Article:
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RGU Showcases Scottish model of policing research at International LEPH conference

[reproduced from the RGU website]

The Police (Special Operations) Research Group recently delivered a major session at an international conference on Law Enforcement and Public Health.

The biennial LEPH Conference, held in Amsterdam, aimed to explore the complex and diverse intersection of law enforcement and public health, and was attended by over 300 delegates, including both practitioners and academics, from 30 countries.   

The Group’s session aimed to illustrate the Scottish Institute for Policing Research’s (SIPR) Scottish model of research on public health and protection. This involves a strategic collaboration between 13 Scottish universities and Police Scotland, which aims to produce relevant and high quality research.

This research approach is based on three overlapping models: the practitioner as researcher; embedded research (evidence-based and evidence-informed policing), and organisational excellence.

The session was attended by Emeritus Professor David A. Alexander (Specialist Advisor to Police Scotland), Associate Lecturer Dr Midj Falconer, Lecturer Inga Heyman, Detective Chief Inspector Samantha McCluskey and Associate Lecturers Andrew Brown and Audrey Gibb – former Detective Chief Inspector and Detective Sergeant, respectively.

The Group’s attendance was funded and arranged in association by Robert Gordon University (RGU), SIPR and Police Scotland.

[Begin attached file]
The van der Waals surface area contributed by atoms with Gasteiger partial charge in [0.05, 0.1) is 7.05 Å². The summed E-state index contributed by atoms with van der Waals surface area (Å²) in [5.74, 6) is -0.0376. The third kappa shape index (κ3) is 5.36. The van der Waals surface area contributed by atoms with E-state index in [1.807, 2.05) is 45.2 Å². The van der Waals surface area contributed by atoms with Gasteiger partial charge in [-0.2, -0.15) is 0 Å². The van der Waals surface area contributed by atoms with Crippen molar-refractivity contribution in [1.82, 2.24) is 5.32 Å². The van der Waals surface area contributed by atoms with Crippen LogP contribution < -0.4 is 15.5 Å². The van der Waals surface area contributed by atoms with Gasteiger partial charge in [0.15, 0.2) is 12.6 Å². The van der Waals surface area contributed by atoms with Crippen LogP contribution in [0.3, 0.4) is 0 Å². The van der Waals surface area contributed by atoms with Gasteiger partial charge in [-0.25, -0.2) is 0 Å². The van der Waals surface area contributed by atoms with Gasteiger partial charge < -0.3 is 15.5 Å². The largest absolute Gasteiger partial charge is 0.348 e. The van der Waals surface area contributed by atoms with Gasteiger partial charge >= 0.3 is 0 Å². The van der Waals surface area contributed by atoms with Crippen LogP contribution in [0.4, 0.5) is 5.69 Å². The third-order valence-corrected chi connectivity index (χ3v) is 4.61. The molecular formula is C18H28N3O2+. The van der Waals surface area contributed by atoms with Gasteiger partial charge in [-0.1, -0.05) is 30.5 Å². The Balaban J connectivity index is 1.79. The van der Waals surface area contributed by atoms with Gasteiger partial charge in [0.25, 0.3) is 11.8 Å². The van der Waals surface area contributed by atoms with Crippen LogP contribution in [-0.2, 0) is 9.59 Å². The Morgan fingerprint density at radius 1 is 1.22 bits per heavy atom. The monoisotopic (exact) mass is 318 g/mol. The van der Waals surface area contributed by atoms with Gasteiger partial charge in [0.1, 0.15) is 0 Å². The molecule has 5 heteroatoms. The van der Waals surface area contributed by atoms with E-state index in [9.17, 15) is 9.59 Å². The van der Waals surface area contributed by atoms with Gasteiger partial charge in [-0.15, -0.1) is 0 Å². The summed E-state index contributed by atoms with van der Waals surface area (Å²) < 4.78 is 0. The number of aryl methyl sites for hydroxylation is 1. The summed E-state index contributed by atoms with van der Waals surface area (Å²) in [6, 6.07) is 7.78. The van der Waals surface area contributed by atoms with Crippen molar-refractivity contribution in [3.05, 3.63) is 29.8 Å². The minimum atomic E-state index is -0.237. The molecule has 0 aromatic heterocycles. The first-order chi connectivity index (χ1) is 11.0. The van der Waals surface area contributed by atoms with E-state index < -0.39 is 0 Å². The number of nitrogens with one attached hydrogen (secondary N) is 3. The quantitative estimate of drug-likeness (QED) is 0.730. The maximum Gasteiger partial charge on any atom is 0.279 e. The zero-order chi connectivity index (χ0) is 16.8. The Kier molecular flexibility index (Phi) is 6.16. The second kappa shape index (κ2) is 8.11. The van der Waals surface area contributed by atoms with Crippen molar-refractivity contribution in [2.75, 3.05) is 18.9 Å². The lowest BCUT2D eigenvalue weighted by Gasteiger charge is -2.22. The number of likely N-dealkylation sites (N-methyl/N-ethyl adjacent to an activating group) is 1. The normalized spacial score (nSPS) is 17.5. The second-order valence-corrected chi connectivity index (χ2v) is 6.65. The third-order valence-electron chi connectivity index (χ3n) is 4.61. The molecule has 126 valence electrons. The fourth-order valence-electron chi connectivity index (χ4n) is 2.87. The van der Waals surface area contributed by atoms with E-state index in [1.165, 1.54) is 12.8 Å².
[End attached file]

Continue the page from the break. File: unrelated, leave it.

The session commenced with a presentation from Professor Nick Fyfe, Director of SIPR, who illustrated and examined the Institute’s pioneering approach to police research.

Emeritus Professor David A. Alexander then highlighted the framework for research conducted by the Group under the auspices of the Aberdeen Centre for Trauma Research (ACTR), with an emphasis on researching ‘with’ the police, rather than ‘on’. This was evidenced by Inga Heyman with her presentation demonstrating the model of ‘insider-outsider’ collaborative health and police research, which highlighted the role of police officer as researcher.

Dr Midj Falconer presented on her findings from the study ‘Resilience and Well-being in a Scottish Police Force’: an exploration of the ability of police officers to cope with the demands of contemporary operational policing. This was a collaboratively-funded doctorate between SIPR and RGU, as an example of evidence-informed research.

The role of practitioner as expert was exemplified by Andrew Brown, who provided an account of the extensive experience gained from his police career, to that of academic and expert. This was then further demonstrated by DCI Samantha McCluskey, from the Domestic Abuse Task Force, in her presentation regarding the policing of perpetrators of domestic abuse.

Additional sessions were also delivered by Audrey Gibb and Inga Heyman on the ‘Collaborative Outcomes Learning Tool (COLT) for Prevent’ project, and on Inga’s doctorate study in the interface between police, health services and those in mental health distress.

Commenting on their successful attendance at the conference, Emeritus Professor David A. Alexander said: “As the senior member of our Police Group I was really impressed by the quality of all my colleagues’ presentations. They did the RGU proud and the financial investment in our attendance, as the largest single team present, was ‘refunded’ by a considerable dividend.”

Release by Jonathon Milne
Communications Officer | Health and Sport
Press and Media Enquiries

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After seven years as a SIPR Associate Director, Professor Denise Martin has made the difficult decision to step down.

SIPR Associate Director


Following Professor Denise Martin’s decision to step down from her role as SIPR Associate Director and lead of the Education and Leadership network, SIPR is now inviting applications from prospective candidates to take on this role.

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